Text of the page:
By Alan Janes & Rob Bettinson
Performed by Zachary Stevenson as Buddy Holly, plus cast
Directed by Adam Furfaro
Drayton Entertainment Production
Huron Country Playhouse
July 27 to August 12, 2006
Reviewed by Mary Alderson
Buddy Holly is alive & well in Grand Bend
Back by popular demand may sound like a cliché, but in this case it’s true. Buddy ~ The Buddy Holly Story was so popular and sold out so quickly in 2003, that Huron Country Playhouse has brought it back to Grand Bend three years later.
And there’s no doubt that this wonderful rock & roll romp will sell out again. This show combines the true story of the late great Buddy Holly with some comedic scenes and some wonderful music. There is, of course, the very sad news that Buddy has died in a plane crash, but other than that moment, it is most entertaining, light summer fare.
Buddy demands a very talented cast – not only does it require singer-dancer-actors, but they must be quadruple threat – many must also play a musical instrument. It can’t be easy to find performers strong in all four areas, but Director Adam Furfaro has been successful.
The first act traces Buddy’s rise to fame, with hits such as “That’ll Be The Day”, “Peggy Sue”, and “Oh Boy”. The show concludes with a re-creation of his final performance, featuring “Maybe Baby”, “It Doesn’t Matter Anymore”, and “Rave On”, among many others. This show drives home the fact that Buddy Holly was a musical genius, creating hit after hit in a very short life.
So how does this production compare with the 2003 version? This cast has some better singers, but in 2003 there were some better dancers. Is it better or worse? No, it’s equally as a good, but there are differences.
Of the 14 cast members, only Playhouse favourite, Keith Savage, has returned. He is excellent as the hell-fire and brimstone preacher warning of the sins of rock & roll, he’s very good as Producer Norm Petty and he’s hilarious as Murray Deutch of the New York recording company.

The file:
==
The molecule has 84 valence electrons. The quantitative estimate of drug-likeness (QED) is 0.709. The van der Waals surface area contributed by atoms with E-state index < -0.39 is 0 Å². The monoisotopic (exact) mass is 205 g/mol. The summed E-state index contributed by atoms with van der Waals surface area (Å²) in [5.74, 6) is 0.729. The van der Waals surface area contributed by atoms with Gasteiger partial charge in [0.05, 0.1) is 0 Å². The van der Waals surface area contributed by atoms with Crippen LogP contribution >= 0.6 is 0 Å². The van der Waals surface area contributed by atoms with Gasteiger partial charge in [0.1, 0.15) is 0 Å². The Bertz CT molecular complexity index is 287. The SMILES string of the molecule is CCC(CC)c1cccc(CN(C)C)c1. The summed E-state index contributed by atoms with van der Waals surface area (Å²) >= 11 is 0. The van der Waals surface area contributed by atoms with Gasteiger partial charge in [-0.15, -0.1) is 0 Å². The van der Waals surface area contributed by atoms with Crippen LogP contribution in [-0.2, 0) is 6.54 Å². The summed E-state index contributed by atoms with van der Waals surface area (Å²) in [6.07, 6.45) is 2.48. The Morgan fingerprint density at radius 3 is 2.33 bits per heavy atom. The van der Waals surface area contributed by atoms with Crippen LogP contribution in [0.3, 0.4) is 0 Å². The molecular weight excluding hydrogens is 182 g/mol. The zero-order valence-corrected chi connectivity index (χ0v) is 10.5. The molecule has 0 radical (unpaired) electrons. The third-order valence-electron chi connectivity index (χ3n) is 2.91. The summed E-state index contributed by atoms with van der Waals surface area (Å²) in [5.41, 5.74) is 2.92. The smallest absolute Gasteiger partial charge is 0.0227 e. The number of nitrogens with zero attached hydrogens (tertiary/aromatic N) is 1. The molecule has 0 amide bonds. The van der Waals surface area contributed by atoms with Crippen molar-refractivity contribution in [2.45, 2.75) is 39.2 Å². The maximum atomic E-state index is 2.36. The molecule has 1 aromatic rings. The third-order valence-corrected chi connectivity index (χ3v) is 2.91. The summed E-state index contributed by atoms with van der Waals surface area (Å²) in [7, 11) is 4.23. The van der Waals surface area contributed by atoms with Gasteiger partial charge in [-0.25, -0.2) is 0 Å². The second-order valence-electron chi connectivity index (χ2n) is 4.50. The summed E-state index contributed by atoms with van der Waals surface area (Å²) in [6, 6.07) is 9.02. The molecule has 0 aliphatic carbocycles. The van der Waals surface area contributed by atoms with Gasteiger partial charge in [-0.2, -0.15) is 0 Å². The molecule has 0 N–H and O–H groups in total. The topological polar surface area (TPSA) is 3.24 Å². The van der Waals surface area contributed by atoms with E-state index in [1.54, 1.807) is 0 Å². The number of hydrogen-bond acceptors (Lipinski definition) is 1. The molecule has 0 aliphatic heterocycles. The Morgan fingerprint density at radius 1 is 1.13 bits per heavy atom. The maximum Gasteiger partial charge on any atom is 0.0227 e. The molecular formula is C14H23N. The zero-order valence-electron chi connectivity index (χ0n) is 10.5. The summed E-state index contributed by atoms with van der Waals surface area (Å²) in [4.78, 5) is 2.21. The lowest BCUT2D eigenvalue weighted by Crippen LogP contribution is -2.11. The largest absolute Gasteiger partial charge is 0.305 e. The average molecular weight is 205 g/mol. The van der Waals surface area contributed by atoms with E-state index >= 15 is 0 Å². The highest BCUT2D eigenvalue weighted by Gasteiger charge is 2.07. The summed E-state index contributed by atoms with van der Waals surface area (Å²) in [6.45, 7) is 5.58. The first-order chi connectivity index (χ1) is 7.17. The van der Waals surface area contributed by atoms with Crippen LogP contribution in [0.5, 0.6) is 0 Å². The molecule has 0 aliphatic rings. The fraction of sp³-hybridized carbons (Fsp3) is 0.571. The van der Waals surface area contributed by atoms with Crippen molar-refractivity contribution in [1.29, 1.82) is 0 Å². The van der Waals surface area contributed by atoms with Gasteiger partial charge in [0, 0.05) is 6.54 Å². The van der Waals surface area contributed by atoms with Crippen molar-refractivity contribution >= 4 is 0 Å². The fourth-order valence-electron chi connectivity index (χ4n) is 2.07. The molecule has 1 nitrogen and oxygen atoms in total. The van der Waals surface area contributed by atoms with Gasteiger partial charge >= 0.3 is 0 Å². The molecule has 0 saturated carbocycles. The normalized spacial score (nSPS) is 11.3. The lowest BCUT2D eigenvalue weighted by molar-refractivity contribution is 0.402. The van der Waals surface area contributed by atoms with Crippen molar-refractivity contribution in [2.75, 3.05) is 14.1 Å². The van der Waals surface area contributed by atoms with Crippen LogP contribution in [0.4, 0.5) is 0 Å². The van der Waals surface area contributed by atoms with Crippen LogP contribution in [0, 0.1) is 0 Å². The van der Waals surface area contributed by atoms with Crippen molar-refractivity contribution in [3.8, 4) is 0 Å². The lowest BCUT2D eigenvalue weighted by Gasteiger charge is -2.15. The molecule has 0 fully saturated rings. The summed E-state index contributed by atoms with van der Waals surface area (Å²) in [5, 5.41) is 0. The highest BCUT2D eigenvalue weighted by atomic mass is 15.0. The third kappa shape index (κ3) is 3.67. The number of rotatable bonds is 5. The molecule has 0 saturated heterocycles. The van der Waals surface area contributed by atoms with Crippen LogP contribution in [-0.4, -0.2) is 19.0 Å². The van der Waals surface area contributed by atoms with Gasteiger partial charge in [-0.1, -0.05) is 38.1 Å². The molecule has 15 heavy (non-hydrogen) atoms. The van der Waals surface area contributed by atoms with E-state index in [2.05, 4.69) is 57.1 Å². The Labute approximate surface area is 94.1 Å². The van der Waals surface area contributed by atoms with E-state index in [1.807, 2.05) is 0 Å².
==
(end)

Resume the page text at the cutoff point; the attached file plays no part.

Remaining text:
Zachary Stevenson as Buddy Holly is excellent; he may have a singing voice better than Buddy himself. And with the thick, black-rimmed glasses, he even bears some resemblance. Ange Pagano is endearing as Buddy’s wife Maria Elena, among the other roles she plays. Shannon McCaig is good as Vi Petty and Maria’s Aunt, and Brenley Charkow shows excellent comedic skills in portraying Shirley and Mary Lou, the baton twirling, tap-dancing intermission entertainer.
Aadin Church, as a singer in the Apollo Theatre, offers the show-stopper is “You Send Me”. Anthony Bathory gives a perfect rendition of “La Bamba” as Richie Valens, and the Big Bopper’s “Chantilly Lace” is presented well by Stuart Dowling. Paul Constable is good as the nervous Clear Lake MC, and Michael Walmsley gives a solid performance as the DJ Hipockets Duncan. Ben Birchard, Len Ottesen and Kraig Waye are all good as Crickets and Clear Lake musicians.
The set and number of props incorporated are simpler than in 2003. This is probably a good move as it has allowed for fast scene changes. Costumes are better this time around with more realistic 1950’s apparel.
And equally as good are the hilarious 50’s commercials – I love it when the jingle singers promoting Astoria cigarettes sign off in a coughing fit.
Buddy ~ The Buddy Holly Story continues with eight shows a week until August 12 at Huron Country Playhouse, Grand Bend. Tickets are available at the Huron Country Playhouse box office at (519) 238-6000 or Drayton Entertainment at 1-888-449-4463.